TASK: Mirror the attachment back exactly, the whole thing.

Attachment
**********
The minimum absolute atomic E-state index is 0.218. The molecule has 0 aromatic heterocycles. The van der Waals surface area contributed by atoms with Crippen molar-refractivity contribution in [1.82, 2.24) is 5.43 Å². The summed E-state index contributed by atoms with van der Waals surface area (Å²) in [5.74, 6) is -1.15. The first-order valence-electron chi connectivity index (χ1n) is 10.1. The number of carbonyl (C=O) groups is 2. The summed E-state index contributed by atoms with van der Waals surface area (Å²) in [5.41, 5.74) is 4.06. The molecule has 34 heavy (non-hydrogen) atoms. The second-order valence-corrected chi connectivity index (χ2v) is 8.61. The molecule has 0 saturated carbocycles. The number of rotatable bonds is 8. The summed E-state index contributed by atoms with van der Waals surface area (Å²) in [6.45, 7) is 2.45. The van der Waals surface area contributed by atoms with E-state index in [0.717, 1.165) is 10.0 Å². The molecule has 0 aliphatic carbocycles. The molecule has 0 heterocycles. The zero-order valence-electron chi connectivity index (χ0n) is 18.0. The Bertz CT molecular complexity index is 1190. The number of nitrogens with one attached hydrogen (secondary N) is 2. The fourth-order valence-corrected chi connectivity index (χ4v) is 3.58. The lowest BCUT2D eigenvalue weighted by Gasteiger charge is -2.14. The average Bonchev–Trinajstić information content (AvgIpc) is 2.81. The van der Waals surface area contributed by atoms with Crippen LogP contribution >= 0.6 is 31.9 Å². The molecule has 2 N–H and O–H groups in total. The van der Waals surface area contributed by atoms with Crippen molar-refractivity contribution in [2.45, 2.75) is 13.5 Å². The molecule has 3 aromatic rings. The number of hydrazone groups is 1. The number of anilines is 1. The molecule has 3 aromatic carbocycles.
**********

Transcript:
The minimum absolute atomic E-state index is 0.218. The molecule has 0 aromatic heterocycles. The van der Waals surface area contributed by atoms with Crippen molar-refractivity contribution in [1.82, 2.24) is 5.43 Å². The summed E-state index contributed by atoms with van der Waals surface area (Å²) in [5.74, 6) is -1.15. The first-order valence-electron chi connectivity index (χ1n) is 10.1. The number of carbonyl (C=O) groups is 2. The summed E-state index contributed by atoms with van der Waals surface area (Å²) in [5.41, 5.74) is 4.06. The molecule has 34 heavy (non-hydrogen) atoms. The second-order valence-corrected chi connectivity index (χ2v) is 8.61. The molecule has 0 saturated carbocycles. The number of rotatable bonds is 8. The summed E-state index contributed by atoms with van der Waals surface area (Å²) in [6.45, 7) is 2.45. The van der Waals surface area contributed by atoms with E-state index in [0.717, 1.165) is 10.0 Å². The molecule has 0 aliphatic carbocycles. The molecule has 0 heterocycles. The zero-order valence-electron chi connectivity index (χ0n) is 18.0. The Bertz CT molecular complexity index is 1190. The number of nitrogens with one attached hydrogen (secondary N) is 2. The fourth-order valence-corrected chi connectivity index (χ4v) is 3.58. The lowest BCUT2D eigenvalue weighted by Gasteiger charge is -2.14. The average Bonchev–Trinajstić information content (AvgIpc) is 2.81. The van der Waals surface area contributed by atoms with Crippen LogP contribution >= 0.6 is 31.9 Å². The molecule has 2 N–H and O–H groups in total. The van der Waals surface area contributed by atoms with Crippen molar-refractivity contribution in [2.45, 2.75) is 13.5 Å². The molecule has 3 aromatic rings. The number of hydrazone groups is 1. The number of anilines is 1. The molecule has 3 aromatic carbocycles.